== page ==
University of Florida reports 2012 U.S. shark attacks highest since 2000

February 11th, 2013

GAINESVILLE, Fla. — Shark attacks in the U.S. reached a decade high in 2012, while worldwide fatalities remained average, according to the University of Florida’s International Shark Attack File report released today.

George Burgess, director of the Florida Program for Shark Research at the Florida Museum of Natural History, displays a dusky shark jaw and sharpnose shark embryo specimens in Dickinson Hall on the University of Florida campus. ©Florida Museum of Natural History photo by Eric Zamora

George Burgess, director of the Florida Program for Shark Research at the Florida Museum of Natural History, displays shark specimens in Dickinson Hall on the University of Florida campus.
©Florida Museum of Natural History photo by Eric Zamora

The U.S. saw an upturn in attacks with 53, the most since 2000. There were seven fatalities worldwide, which is lower than 2011 but higher than the yearly average of 4.4 from 2001 to 2010. It is the second consecutive year for multiple shark attacks in Western Australia (5) and Reunion Island (3) in the southwest Indian Ocean, which indicates the localities have developed problematic situations, said George Burgess, director of the file housed at the Florida Museum of Natural History on the UF campus.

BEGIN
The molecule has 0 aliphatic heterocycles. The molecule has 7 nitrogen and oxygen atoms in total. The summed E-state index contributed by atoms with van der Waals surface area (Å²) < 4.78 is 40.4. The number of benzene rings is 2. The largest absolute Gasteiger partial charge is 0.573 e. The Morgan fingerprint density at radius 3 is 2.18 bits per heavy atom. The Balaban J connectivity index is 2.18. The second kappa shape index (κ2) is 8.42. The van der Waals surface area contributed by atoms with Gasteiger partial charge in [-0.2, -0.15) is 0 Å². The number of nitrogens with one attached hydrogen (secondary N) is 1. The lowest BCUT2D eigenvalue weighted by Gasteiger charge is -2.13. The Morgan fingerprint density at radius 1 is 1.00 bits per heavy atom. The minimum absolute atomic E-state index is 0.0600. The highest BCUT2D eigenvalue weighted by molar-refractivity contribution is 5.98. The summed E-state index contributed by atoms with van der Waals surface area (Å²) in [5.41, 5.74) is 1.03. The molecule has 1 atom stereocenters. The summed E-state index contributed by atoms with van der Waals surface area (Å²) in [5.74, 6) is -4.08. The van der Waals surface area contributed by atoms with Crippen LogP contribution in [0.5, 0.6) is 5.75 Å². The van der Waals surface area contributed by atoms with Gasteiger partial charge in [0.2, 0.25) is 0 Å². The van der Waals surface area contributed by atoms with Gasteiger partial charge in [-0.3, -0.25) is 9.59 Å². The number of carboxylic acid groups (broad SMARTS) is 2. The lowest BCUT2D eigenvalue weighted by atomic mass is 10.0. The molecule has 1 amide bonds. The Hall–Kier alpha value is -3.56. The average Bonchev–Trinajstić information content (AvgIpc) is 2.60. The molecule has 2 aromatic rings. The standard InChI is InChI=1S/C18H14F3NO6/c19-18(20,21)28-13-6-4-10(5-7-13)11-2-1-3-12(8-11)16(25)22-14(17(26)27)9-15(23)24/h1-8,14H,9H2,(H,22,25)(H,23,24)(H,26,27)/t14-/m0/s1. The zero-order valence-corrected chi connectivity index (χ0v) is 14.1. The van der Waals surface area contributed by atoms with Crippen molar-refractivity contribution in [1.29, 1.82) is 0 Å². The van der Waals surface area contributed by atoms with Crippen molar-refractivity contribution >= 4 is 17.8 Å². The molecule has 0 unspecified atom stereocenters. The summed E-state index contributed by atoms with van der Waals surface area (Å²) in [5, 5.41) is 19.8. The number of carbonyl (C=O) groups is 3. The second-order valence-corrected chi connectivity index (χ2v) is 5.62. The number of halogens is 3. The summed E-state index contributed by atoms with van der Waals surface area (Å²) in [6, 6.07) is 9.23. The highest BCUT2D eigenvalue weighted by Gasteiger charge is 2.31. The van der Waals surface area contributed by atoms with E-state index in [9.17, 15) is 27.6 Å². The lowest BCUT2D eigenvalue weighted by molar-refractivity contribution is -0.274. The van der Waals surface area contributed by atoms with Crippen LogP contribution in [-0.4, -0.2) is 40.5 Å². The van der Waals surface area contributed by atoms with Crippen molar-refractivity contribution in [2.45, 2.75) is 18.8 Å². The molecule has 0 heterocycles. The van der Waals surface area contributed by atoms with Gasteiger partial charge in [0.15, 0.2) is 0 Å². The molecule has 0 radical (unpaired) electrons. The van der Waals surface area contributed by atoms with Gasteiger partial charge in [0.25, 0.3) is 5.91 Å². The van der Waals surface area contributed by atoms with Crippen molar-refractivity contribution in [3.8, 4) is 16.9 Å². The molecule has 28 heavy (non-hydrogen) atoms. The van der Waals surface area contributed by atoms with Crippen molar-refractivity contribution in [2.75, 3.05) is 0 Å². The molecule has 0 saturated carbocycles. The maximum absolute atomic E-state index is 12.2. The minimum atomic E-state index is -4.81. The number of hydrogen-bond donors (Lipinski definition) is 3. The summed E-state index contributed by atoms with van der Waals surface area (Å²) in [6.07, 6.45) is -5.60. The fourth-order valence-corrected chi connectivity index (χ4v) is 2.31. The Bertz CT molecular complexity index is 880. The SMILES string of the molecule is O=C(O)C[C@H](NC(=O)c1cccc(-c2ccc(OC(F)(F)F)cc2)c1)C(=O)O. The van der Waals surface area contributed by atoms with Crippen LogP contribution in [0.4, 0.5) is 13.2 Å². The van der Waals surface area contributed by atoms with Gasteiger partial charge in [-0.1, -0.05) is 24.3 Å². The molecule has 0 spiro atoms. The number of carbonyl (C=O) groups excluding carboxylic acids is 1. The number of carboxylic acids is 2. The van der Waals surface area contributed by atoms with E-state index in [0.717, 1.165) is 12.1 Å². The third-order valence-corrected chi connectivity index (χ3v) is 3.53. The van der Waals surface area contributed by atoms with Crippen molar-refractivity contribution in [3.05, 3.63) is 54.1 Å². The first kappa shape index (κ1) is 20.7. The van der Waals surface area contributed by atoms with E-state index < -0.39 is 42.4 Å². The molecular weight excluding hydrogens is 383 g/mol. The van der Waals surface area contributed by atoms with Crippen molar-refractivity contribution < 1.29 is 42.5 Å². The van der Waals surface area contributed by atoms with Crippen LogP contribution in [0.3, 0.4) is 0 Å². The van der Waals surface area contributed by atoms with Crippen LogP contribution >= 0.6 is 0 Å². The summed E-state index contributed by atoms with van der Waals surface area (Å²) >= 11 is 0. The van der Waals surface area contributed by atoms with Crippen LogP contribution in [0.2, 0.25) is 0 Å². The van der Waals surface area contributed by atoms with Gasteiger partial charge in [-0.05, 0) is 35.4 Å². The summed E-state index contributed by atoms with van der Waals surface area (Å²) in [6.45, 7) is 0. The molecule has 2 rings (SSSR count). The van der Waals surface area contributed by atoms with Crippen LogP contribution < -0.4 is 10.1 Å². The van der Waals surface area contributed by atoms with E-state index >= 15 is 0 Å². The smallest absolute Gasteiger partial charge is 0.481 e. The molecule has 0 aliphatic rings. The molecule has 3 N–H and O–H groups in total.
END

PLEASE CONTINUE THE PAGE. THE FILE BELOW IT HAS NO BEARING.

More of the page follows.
“Those two areas are sort of hot spots in the world – Western Australia is a function of white shark incidents and Reunion is a function most likely of bull shark incidents,” Burgess said. “What I’ve seen in all situations when there’s been a sudden upswing in an area is that human-causative factors are involved, such as changes in our behavior, changes in our abundance, or an overt shark-attracting product of something that we’re doing.” (more…)

New study shows river turtle species still suffers from past harvesting

September 25th, 2012

Photos available

GAINESVILLE, Fla. — University of Florida researchers studying river turtles in Missouri found populations of the northern map turtle have not recovered from harvesting in the 1970s.

Nickerson

Scientists used data collected by Florida Museum of Natural History herpetology curator Max Nickerson in 1969 and 1980 as a baseline, then surveyed the same stretch of river in the Ozarks in 2004 to determine the northern map turtles had not recovered from a previous 50 percent population loss caused by harvesting, likely for food. River turtles help ecosystems function by cycling nutrients and maintaining food web dynamics. Assessment of the northern map turtle, a protected species in some states, is essential as increasing human populations and global warming further alter its habitat. The study was published Sept. 14 in Volume 3 of Copeia, and is scheduled to appear online this week. (more…)

‘Water: Discovering and Sharing Solutions’ exhibit opens Sept. 29

September 20th, 2012

GAINESVILLE, Fla. — Covering about 70 percent of the world, water plays a critical role in life.